COOMA landowners are being encouraged to look west, to overcome the wild dog problem, ahead of a stakeholder meeting at the Cooma Ex-Services Club, Thursday, June 5.
According to NSW Farmers Wild Dog Coordinator Bruce Duncan, much can be learnt from efforts undertaken in the Tilpa-Wanaaring region.
Mr Duncan has supported efforts for coordinated aerial and ground bating approaches to reduce wild dog numbers in Western NSW.
"Landholders who were involved have noted a significant reduction in predation and sightings around sites like livestock watering points," Mr Duncan said.
NSW Farmers worked with two landholder groups who received funding to aerially bait 15 properties and ground bait 40 properties covering a total area of 3.2 million hectares.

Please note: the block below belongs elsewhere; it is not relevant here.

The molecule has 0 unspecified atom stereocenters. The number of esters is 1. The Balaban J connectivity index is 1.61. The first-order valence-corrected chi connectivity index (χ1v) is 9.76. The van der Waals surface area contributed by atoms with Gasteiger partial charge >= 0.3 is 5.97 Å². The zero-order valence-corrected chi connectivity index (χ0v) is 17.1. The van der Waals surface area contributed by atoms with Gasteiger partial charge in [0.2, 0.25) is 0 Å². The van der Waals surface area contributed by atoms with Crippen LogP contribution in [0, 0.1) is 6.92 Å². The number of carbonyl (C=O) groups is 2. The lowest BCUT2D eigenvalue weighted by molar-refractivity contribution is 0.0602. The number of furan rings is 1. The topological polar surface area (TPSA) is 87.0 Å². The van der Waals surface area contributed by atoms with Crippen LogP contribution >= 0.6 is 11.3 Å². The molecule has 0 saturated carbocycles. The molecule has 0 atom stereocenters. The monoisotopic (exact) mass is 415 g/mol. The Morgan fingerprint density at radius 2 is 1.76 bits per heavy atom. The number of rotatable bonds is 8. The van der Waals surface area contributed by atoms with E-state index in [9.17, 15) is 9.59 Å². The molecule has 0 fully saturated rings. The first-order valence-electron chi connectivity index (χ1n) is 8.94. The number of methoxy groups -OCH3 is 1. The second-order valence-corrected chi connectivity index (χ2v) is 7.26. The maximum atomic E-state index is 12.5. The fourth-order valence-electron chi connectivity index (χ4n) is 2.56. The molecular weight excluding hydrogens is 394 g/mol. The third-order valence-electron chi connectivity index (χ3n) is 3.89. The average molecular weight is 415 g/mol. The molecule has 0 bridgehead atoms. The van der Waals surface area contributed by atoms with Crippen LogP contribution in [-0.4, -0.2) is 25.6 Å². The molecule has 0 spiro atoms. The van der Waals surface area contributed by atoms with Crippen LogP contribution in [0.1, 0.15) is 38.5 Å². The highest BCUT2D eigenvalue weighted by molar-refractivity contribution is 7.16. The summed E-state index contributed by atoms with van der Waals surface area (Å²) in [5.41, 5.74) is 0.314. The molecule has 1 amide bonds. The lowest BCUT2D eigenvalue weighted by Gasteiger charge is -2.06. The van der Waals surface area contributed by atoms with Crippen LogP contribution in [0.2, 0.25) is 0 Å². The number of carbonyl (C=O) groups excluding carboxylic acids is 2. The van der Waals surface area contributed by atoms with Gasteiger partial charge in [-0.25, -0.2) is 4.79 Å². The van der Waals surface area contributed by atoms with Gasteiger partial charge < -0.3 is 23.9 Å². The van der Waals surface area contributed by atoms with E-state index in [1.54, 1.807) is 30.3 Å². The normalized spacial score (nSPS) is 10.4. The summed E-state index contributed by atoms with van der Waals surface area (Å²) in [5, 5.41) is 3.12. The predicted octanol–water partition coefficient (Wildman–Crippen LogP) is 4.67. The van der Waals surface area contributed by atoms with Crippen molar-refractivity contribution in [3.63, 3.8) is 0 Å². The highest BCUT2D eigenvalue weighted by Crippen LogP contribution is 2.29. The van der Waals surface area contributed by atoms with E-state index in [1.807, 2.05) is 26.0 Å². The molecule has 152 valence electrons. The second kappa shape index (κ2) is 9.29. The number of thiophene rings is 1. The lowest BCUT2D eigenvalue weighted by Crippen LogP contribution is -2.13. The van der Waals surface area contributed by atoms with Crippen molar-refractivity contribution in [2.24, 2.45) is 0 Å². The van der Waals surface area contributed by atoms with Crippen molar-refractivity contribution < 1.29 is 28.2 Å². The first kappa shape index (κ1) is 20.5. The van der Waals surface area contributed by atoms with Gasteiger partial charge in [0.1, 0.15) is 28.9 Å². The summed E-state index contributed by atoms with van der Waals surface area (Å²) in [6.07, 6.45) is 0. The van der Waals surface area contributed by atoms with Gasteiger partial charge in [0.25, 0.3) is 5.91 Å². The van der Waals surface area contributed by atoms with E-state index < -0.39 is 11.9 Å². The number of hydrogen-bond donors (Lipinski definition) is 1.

"Coordination between landholder, National Parks and the Local Land Service and taking a landscape approach to wild dog control has been the keys to success of this control program, which has included a lot of land considered inaccessible for baiting."
The meeting is the first of a series of workshops stemming from the NSW Farmers meeting in May, which attracted landowners and representatives from across the Monaro who discussed ways to tackle the wild dog problem.
Mr Duncan believed local landowners need to adopt a collaborative approach to the issue, similar to the efforts out west.
"There is no reason why the approach we have used in western NSW could not be replicated in other areas of state," Mr Duncan said
"In a sense, we remove individual property boundaries and take a cooperative and proactive approach among landholders. With the added assistance of the LLS and National Parks, wild dog control can be achieved."
Mr Duncan's position is funded by the Australian Wool Industry with a focus on enhancing wild dog programs already in place and establishing new groups to reduce livestock predation by wild dogs.